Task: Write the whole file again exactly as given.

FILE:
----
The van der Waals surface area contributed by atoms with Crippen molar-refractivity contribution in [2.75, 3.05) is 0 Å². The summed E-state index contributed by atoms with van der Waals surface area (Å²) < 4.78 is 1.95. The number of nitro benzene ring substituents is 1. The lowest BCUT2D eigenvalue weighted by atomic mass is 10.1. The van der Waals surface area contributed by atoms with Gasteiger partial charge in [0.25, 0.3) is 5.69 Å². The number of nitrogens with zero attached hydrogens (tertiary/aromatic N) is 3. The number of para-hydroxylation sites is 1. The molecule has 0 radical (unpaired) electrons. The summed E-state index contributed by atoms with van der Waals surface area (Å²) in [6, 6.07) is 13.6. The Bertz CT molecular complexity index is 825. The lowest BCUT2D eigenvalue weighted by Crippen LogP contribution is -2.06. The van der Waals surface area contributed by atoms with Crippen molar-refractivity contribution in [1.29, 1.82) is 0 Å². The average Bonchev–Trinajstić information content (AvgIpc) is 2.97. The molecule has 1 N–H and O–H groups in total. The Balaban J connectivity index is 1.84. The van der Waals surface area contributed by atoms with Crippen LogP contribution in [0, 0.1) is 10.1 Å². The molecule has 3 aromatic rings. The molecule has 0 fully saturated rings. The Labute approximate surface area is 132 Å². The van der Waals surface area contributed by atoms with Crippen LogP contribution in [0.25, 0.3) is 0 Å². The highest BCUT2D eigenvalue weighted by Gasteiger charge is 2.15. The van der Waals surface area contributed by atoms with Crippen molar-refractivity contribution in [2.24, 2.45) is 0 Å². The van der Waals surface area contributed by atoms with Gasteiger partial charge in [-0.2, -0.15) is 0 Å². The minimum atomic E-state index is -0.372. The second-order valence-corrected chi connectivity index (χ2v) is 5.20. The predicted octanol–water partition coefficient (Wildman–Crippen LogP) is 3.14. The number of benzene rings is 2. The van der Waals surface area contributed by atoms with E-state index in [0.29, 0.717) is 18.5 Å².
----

The van der Waals surface area contributed by atoms with Crippen molar-refractivity contribution in [2.75, 3.05) is 0 Å². The summed E-state index contributed by atoms with van der Waals surface area (Å²) < 4.78 is 1.95. The number of nitro benzene ring substituents is 1. The lowest BCUT2D eigenvalue weighted by atomic mass is 10.1. The van der Waals surface area contributed by atoms with Gasteiger partial charge in [0.25, 0.3) is 5.69 Å². The number of nitrogens with zero attached hydrogens (tertiary/aromatic N) is 3. The number of para-hydroxylation sites is 1. The molecule has 0 radical (unpaired) electrons. The summed E-state index contributed by atoms with van der Waals surface area (Å²) in [6, 6.07) is 13.6. The Bertz CT molecular complexity index is 825. The lowest BCUT2D eigenvalue weighted by Crippen LogP contribution is -2.06. The van der Waals surface area contributed by atoms with Crippen molar-refractivity contribution in [1.29, 1.82) is 0 Å². The average Bonchev–Trinajstić information content (AvgIpc) is 2.97. The molecule has 1 N–H and O–H groups in total. The Balaban J connectivity index is 1.84. The van der Waals surface area contributed by atoms with Crippen LogP contribution in [0, 0.1) is 10.1 Å². The molecule has 3 aromatic rings. The molecule has 0 fully saturated rings. The Labute approximate surface area is 132 Å². The van der Waals surface area contributed by atoms with Crippen LogP contribution in [0.25, 0.3) is 0 Å². The highest BCUT2D eigenvalue weighted by Gasteiger charge is 2.15. The van der Waals surface area contributed by atoms with Crippen molar-refractivity contribution in [2.24, 2.45) is 0 Å². The van der Waals surface area contributed by atoms with Gasteiger partial charge in [-0.2, -0.15) is 0 Å². The minimum atomic E-state index is -0.372. The second-order valence-corrected chi connectivity index (χ2v) is 5.20. The predicted octanol–water partition coefficient (Wildman–Crippen LogP) is 3.14. The number of benzene rings is 2. The van der Waals surface area contributed by atoms with E-state index in [0.29, 0.717) is 18.5 Å².